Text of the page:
A surface reading of the proposal tells us that the homes sold would be replaced by “cheaper” ones. Most comment on this assumes that this means building new somewhere else, on cheaper land. But as we are now talking about building new, it might also mean building more cheaply, or perhaps more cheaply from the point of view of DCLG, in other words, getting someone else to pay.

Now, the proposal is that 12,000 “expensive” flats would be sold. This, of course, doesn’t clear the land they are built on – right-to-buy property is always leasehold on the council’s land. At the same time, 12,000 more “cheaper” units are meant to be built. These are described as “affordable”, a word that has a specific legal definition – it means that the rent is set at the 80th percentile of market rents in the area, usually about three times the social rent charged by local authorities. In effect, this means that more tenants end up claiming more Local Housing Allowance, a straight transfer from taxpayers to landlords. The NAO has scored the cost of the Tory proposal in LHA at £3.9bn.

The policy statement says that councils will “oversee” the process. Obviously this does not state that they will own the replacements, nor that they will be the client for the job. One way in which it might indeed be “cheaper” from a council or DCLG point of view would be if the job was done by private developers. The money from sales would be used to get the ball rolling, but they would borrow the rest, in the knowledge they could count on a substantial revenue stream from LHA. This might explain the Natalie Bennett-esque weirdness of the numbers involved.

I don’t know about you, but this makes me think about the emerging lobby for “estate regeneration” and the curious entity, “Create Streets”, run by intimate of Peter Lilley and ex-Tory MP, Nicholas Boys Smith, his mate Heneage the Dublin boom-era developer who dumped his losses on the Irish taxpayer, and George Osborne’s old speechwriter.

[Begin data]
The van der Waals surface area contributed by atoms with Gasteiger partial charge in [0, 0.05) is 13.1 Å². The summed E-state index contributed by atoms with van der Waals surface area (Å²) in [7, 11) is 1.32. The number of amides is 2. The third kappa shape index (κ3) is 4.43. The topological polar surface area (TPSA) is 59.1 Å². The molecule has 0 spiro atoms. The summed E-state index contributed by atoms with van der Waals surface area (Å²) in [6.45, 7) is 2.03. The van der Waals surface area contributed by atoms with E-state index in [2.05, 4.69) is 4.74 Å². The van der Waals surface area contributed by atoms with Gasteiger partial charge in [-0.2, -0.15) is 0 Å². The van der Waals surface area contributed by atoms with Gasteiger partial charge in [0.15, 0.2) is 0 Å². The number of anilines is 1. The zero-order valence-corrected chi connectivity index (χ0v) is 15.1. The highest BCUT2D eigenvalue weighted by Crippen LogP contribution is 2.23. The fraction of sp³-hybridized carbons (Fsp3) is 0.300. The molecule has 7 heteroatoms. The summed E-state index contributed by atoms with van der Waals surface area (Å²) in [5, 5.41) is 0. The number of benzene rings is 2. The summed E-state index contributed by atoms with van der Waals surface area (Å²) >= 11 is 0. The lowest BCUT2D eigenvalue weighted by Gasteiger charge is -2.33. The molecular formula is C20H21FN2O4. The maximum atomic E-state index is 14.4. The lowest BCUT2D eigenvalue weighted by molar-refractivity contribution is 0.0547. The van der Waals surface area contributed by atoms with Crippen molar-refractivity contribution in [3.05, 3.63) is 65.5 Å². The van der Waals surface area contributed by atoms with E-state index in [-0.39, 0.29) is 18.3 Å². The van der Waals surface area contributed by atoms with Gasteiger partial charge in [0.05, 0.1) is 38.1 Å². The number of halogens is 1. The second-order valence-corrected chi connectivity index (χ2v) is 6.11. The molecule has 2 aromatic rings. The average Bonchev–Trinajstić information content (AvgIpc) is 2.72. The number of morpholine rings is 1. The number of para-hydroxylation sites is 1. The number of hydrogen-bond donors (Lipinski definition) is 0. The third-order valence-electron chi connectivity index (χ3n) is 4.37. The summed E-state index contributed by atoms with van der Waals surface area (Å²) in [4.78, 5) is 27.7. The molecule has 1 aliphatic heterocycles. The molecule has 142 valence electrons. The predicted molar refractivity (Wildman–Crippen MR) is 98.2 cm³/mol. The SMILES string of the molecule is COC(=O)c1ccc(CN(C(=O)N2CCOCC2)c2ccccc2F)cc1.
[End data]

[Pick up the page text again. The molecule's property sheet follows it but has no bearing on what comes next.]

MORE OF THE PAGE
The idea is that either major London estates get clear-felled, and then rebuilt at much higher density and 80% rents, or else that a lot of new, 80% rent, property gets built as in-fill in the existing ones. Either way, a lot of people lose their existing homes in exchange for promises, and the 80% rents get billed to the central government budget for Local Housing Allowance. A hint that we’re going this way might be the mention of a £1bn fund being set aside for “brownfield”, i.e. urban, projects.

This outfit is seriously under-scrutinised and the reason is that it is hugely well-connected and is paying for a lot of lobby, with God knows who’s money. Here’s Faisal Islam uncritically nodding along. Here’s mysteriously influential unelected pol Andrew Adonis rebranding it “city villages” alongside Gary Yardley of Earl’s Court Project infamy and his ex-Blairite PR man who happens to be all over Tessa Jowell’s campaign for mayor like a nasty rash, in a piece by the Guardian‘s Dave Hill that takes the opportunity to complain about the dirty hippies in fine Iraq War-era style:

On the plus side, City Villages takes on some of the head-bending housing supply issues that much of London’s current, high-profile, oppositional housing activism hasn’t much to say about…Activists are against that too…